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What Is The Meaning Of Labor Day?

August 31, 2012
By

A Historical Reconstruction

It’s cold most mornings in the Rocky Mountains, especially when you are living in a canvas tent with nothing but a cast iron stove for heat. I reckon a fella sort of gets used to those sorts of things, but it’s most a hardship on the wives and the youngins. It all began in September of 1913. Many of us colliers had had enough of Mr. John D. Rockefeller and his C.F & I coal company. The death rate in them mines was seven per thousand, we lived in company housing and had to shop in company stores, cause we was paid in script stead of real money.

Weren’t no one to check the weights on the coal we was hauling cept for company men.

We’d had enough. Why in 1913 alone, 110 men got killed in Colorado mines and they left behind 51 widows and 108 orphans. Being paid on the tonnage system made some of the boys reckless with their lives, cause they was desperate for money, cause they had hungry children, but sometimes their recklessness got others hurt as well, I reckon.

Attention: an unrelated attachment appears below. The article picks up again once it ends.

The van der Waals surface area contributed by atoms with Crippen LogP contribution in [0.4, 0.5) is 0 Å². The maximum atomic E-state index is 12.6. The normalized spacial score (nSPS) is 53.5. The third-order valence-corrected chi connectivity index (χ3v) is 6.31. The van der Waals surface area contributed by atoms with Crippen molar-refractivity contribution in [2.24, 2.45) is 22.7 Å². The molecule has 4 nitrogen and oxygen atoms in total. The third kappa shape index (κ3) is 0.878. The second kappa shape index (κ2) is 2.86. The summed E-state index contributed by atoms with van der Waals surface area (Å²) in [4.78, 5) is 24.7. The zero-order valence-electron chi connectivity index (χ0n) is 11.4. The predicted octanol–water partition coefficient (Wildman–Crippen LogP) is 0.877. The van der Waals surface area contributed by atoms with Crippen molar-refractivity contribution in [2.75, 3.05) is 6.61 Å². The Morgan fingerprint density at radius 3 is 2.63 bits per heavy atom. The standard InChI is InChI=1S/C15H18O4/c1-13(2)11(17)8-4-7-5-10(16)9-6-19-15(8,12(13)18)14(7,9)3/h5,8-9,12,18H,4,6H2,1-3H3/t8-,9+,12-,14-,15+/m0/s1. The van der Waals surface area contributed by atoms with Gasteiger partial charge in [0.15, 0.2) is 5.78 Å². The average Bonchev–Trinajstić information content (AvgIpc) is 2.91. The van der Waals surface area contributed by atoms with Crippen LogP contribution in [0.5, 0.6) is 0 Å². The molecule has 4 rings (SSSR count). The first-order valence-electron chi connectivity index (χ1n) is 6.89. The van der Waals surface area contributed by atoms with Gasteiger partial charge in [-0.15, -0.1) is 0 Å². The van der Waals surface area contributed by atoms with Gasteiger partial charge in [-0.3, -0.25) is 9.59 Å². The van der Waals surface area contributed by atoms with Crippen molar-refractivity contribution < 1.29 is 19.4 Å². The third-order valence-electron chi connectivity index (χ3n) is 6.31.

We began to listen to the union men, who was telling us how the death rate in union mines was about forty percent lower. They was telling us how the company was breaking the law by not paying us in real money. The boys and me, we didn’t know nothing about such things; most of us couldn’t even read. Even so, we reckoned we had a right to be paid for “dead work.” I mean, if in you ask a man to cut down trees and clear right of way and lay down railroad track he got a right to be paid for it, don’t he?

The company over the years had tried to make things some better for us, with some better housing and a doctor every once and a while. We was uneducated, but we weren’t stupid, they was trying to buy us off, and that don’t feed no widows, nor orphans. So we was stuck, we didn’t have no place to turn. There weren’t no government to speak of, and the law, if you could call em that. Well, they was all company men, they weren’t no copper button blue coat policemen but toughs, just roust abouts with guns, so we was stuck.

The boys decided to throw in with the United Mine Workers of America and it weren’t long before the company hired the Baldwin–Phelps Detective Agency. They was from back East, but we knew who they was, they was strike breakers and when they arrived they begun putting the strikers out of their houses. It was snowing like hell that morning, but they didn’t care nothing bout that. They had writs, don’t even know if they was legal  or even what they said, but them detectives they began emptying out our houses stacking our belongings into the street, snowstorm or no snowstorm.